Thank you for the feedback. We understand that “social distancing” has (ironically) resulted in a crush of people at some areas of natural beauty. The last thing we want is to encourage incursions into private property. We edited the post to remove the longer route crossing the private beach, and have contacted the town of Scarborough to get clarification on the remaining route.


    • Kelly March 26, 2020 / 9:19 pm

      I was told the path itself is public. A home owner posted a make shift closed sign there today. The houses are way more than 6 feet from the path. The owners are up from New York and Boston …hmmmm


    • tara May 13, 2020 / 2:49 pm

      it is a right of way, it is not private


      • Undercover Hiker May 13, 2020 / 8:59 pm

        Thank you, Tara. We received clarification from the Town of Scarborough on that issue, and the results are in the last paragraph.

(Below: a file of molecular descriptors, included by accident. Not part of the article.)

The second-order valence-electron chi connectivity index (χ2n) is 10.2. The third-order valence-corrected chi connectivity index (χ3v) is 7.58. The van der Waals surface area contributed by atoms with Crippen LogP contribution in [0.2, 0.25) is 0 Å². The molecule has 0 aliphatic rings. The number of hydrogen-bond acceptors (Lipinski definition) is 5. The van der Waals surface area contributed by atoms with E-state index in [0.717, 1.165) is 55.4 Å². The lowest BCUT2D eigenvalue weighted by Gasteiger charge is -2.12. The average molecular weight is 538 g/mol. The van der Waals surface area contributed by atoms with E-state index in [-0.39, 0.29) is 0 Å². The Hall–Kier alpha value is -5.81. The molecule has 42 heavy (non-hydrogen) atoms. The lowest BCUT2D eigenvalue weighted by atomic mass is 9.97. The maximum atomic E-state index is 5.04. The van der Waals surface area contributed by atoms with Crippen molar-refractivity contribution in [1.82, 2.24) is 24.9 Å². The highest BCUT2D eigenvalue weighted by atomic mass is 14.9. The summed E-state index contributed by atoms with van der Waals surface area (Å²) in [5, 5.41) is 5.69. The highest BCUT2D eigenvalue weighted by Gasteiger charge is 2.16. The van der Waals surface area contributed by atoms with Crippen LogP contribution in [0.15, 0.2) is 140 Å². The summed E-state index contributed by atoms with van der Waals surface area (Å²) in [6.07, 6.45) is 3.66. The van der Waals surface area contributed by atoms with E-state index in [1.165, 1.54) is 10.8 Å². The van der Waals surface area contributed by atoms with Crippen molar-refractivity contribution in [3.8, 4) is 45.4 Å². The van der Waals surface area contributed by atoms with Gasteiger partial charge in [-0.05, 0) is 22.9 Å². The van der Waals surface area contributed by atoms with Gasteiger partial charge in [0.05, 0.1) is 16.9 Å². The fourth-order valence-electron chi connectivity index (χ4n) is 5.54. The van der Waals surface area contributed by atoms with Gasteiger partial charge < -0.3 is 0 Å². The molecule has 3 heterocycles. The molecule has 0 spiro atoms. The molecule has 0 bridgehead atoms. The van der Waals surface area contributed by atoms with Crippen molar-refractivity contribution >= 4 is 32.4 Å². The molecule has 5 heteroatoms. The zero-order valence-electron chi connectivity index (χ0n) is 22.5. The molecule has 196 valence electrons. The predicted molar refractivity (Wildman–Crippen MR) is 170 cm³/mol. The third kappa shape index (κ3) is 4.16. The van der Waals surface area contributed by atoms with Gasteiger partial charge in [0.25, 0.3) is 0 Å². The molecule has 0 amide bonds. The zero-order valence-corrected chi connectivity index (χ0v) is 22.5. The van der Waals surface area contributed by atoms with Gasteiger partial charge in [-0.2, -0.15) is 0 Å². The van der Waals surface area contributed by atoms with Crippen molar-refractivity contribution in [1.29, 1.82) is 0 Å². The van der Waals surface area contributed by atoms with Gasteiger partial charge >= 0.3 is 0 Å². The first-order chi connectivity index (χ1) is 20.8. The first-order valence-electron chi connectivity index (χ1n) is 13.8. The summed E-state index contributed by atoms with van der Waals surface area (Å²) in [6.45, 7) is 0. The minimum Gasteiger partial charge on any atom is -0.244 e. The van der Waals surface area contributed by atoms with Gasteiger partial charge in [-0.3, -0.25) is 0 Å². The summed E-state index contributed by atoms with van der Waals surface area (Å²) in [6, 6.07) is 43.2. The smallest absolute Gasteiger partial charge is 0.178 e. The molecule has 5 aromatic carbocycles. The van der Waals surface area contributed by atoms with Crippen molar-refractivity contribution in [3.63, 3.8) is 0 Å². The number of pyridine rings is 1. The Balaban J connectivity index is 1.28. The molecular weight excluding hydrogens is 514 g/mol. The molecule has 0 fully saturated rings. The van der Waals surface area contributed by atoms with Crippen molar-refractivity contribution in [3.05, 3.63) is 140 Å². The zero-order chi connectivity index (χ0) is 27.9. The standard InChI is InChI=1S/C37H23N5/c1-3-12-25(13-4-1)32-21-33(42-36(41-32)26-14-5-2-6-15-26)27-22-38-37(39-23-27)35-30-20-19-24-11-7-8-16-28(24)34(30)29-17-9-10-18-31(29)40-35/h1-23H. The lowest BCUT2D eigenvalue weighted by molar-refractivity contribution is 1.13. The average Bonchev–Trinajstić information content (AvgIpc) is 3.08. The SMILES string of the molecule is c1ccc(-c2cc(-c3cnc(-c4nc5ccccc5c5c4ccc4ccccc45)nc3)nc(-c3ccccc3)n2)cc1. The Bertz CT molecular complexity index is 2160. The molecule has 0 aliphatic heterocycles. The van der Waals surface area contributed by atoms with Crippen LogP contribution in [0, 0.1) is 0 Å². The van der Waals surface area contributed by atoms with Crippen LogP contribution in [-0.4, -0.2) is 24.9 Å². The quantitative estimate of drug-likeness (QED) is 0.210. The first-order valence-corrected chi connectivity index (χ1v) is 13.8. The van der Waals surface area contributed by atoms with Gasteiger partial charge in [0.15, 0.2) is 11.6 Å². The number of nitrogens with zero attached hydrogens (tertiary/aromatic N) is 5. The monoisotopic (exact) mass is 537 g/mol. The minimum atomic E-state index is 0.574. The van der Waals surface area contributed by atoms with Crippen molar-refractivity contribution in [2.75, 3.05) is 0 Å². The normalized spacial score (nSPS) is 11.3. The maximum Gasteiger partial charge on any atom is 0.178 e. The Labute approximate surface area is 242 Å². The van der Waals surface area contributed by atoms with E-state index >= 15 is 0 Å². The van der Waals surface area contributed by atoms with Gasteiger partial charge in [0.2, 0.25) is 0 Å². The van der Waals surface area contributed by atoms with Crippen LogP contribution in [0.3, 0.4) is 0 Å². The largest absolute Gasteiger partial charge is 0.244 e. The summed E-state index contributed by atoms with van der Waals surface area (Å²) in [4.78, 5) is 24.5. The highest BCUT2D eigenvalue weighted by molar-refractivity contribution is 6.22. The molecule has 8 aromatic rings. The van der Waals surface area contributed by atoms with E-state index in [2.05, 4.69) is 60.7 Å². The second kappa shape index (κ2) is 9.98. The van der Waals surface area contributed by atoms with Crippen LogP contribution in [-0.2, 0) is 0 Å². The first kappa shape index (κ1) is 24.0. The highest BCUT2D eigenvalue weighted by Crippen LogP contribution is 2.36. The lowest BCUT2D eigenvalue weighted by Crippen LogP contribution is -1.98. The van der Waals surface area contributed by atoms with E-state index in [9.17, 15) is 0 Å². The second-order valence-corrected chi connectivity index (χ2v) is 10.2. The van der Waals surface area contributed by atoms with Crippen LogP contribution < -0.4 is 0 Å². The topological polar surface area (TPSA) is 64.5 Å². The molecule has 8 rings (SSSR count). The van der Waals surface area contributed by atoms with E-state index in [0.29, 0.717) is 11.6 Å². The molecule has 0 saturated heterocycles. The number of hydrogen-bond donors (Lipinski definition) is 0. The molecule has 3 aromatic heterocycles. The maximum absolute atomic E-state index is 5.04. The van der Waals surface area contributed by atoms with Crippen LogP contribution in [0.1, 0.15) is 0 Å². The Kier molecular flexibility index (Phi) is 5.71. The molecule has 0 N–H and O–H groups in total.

6. Kelly MacKay May 11, 2020 / 2:13 pm

    When the borders once again open I shall visit Maine. Cheers


  7. Page June 26, 2021 / 3:55 pm
    Newest info
    I went today and had to double back bc there was a woman stationed at pump house saying roads near the inn are private, it was high tide and water rough so I didn’t want to scramble down steep rocks to beach.


  8. J. Matlock, Director of Fantasies September 17, 2021 / 2:05 pm

    Great post. Adding to my to-do list. We saw Prout’s Neck for the first time when we visited Scarborough and ate lunch at the Black Point Inn in October 2016. We were looking for possible home to retire to in a few years.


  9. Sarah December 4, 2021 / 9:17 am

    So, in the wintertime when the Inn is closed, can one park in their lot to access the cliff walk? :/


    • Undercover Hiker December 4, 2021 / 12:37 pm

      I would doubt it – parking rules in the area are fairly draconian. But Ferry Beach lot doesn’t collect fees after Labor Day.


  10. Trevor February 8, 2022 / 5:56 pm

    There is a really useful new Cliff Walk website hikers should read–


  11. Diane Robinson April 11, 2022 / 9:32 am

    I won’t be able to make the scheduled walk today as I just had a filing and my face is numb.

    Will look forward to it in the future.